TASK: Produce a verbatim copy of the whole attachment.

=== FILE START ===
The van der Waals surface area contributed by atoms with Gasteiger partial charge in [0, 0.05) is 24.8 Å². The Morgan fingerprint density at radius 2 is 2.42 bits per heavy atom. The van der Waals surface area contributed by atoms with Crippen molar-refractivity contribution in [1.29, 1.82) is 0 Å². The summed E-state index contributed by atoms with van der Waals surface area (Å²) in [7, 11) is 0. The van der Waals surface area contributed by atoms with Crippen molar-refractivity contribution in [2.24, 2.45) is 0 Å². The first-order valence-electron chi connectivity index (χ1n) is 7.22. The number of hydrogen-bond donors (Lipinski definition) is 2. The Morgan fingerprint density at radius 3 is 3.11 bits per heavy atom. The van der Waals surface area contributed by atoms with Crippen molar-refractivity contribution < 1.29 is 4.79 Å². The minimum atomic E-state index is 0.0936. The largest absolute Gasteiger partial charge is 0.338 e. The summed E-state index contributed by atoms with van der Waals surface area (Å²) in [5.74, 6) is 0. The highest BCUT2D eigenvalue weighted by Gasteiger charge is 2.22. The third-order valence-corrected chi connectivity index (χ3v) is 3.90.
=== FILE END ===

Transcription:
The van der Waals surface area contributed by atoms with Gasteiger partial charge in [0, 0.05) is 24.8 Å². The Morgan fingerprint density at radius 2 is 2.42 bits per heavy atom. The van der Waals surface area contributed by atoms with Crippen molar-refractivity contribution in [1.29, 1.82) is 0 Å². The summed E-state index contributed by atoms with van der Waals surface area (Å²) in [7, 11) is 0. The van der Waals surface area contributed by atoms with Crippen molar-refractivity contribution in [2.24, 2.45) is 0 Å². The first-order valence-electron chi connectivity index (χ1n) is 7.22. The number of hydrogen-bond donors (Lipinski definition) is 2. The Morgan fingerprint density at radius 3 is 3.11 bits per heavy atom. The van der Waals surface area contributed by atoms with Crippen molar-refractivity contribution < 1.29 is 4.79 Å². The minimum atomic E-state index is 0.0936. The largest absolute Gasteiger partial charge is 0.338 e. The summed E-state index contributed by atoms with van der Waals surface area (Å²) in [5.74, 6) is 0. The highest BCUT2D eigenvalue weighted by Gasteiger charge is 2.22. The third-order valence-corrected chi connectivity index (χ3v) is 3.90.